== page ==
Whether systematically dispatching your foes with an array of equipment and powers or flitting undetected through the streets of a mythologised Japan, in Aragami: Shadow Edition, darkness is your greatest ally.
Attempting its own spin on the familiar ninja stealth fantasy, Spanish indie studio Lince Works presents a streamlined, innovative experience with clear inspiration from all the right places.
As an “Aragami”, a vengeful spirit summoned to seek justice for those in need, you’ll set out to rescue Yamiko, a mysterious young girl held prisoner, over the course of a single night.
It’s standard “save the princess” fare as she guides you through each semi-linear level, eliminating or avoiding soldiers of the equally mysterious army of light, the “Kaiho”. Coupled with an amnesia plot line, as you strive to remember the origins of your creation, the story is unremarkable if just enough to keep you invested in the narrative framework of pushing forward.
“What does this all mean?” supposes the Aragami, at the conclusion of the second of a surprisingly extensive thirteen mission campaign. By then I’d worked out exactly what it all meant… and I was correct.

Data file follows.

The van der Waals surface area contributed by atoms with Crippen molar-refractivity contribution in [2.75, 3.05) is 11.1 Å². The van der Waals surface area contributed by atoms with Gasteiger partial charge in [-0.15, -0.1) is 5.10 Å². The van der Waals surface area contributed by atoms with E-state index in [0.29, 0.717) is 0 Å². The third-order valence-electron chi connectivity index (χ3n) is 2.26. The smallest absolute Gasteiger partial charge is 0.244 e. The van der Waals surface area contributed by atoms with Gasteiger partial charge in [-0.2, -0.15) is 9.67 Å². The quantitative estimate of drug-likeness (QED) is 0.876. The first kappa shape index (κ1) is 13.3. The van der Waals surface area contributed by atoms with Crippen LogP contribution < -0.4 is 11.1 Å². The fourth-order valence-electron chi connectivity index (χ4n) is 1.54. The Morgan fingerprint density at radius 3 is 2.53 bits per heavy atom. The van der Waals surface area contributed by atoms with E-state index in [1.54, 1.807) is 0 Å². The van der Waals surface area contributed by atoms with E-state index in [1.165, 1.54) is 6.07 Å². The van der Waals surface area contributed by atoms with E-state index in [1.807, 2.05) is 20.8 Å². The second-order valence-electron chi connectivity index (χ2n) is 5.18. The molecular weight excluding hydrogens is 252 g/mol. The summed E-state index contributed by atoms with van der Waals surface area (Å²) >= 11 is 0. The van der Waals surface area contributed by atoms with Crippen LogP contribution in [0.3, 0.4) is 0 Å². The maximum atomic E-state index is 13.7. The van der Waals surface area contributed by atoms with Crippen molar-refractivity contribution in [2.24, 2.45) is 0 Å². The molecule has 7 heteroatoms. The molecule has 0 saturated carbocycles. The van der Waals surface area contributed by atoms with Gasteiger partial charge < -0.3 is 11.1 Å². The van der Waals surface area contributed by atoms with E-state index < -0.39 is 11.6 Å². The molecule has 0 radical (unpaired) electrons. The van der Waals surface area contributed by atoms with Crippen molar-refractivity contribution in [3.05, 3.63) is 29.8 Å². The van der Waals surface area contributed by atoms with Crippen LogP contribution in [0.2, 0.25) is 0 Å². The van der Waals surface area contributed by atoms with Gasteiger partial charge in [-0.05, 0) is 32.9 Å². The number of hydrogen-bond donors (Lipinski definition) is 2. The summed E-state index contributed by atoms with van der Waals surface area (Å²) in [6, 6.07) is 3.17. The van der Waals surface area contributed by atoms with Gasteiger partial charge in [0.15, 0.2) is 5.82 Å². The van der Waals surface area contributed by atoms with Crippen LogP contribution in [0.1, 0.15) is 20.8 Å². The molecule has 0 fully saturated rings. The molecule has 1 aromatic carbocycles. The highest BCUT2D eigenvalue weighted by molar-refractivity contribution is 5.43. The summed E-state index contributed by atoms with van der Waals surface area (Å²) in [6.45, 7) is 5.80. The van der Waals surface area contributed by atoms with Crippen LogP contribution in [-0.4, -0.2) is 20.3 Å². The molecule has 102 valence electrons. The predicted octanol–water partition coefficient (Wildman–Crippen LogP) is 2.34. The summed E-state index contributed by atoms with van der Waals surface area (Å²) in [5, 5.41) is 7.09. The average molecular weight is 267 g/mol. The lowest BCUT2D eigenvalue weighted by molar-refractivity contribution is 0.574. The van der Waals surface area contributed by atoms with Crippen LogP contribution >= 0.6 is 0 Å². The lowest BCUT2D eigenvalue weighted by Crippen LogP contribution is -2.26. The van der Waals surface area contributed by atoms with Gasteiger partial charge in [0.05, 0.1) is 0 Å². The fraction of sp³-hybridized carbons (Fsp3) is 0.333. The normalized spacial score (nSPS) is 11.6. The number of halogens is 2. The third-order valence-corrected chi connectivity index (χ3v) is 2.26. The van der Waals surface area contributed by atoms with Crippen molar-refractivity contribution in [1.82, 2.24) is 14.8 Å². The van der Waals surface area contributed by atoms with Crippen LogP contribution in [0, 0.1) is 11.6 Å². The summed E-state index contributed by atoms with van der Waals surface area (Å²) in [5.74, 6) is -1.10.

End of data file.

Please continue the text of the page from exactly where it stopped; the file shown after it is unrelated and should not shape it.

Whilst the writing on offer lacks nuance, it’s a different story entirely in regards to gameplay. Aragami are beings of magic, and a short tutorial guides you through the basics of your expandable arsenal of powers. You’ll start with a simple teleport, the means to travel some distance from shadow to shadow, through gates and atop buildings for strategic advantage. Each area is a self-contained puzzle as you search for the next patch of darkness to see you through the level, and there’s no ultimately correct path for achieving your goals. Beyond an entry and exit point, traversal is left at the behest of your own creativity as you observe enemy patrol patterns, wait for an opportunity to strike, and vanish back into the nether. It’s enjoyable to revisit prior levels, trying something different with a fresh set of skills; the game changing ability to instantly dispose of corpses or the devastating “shadow kill”.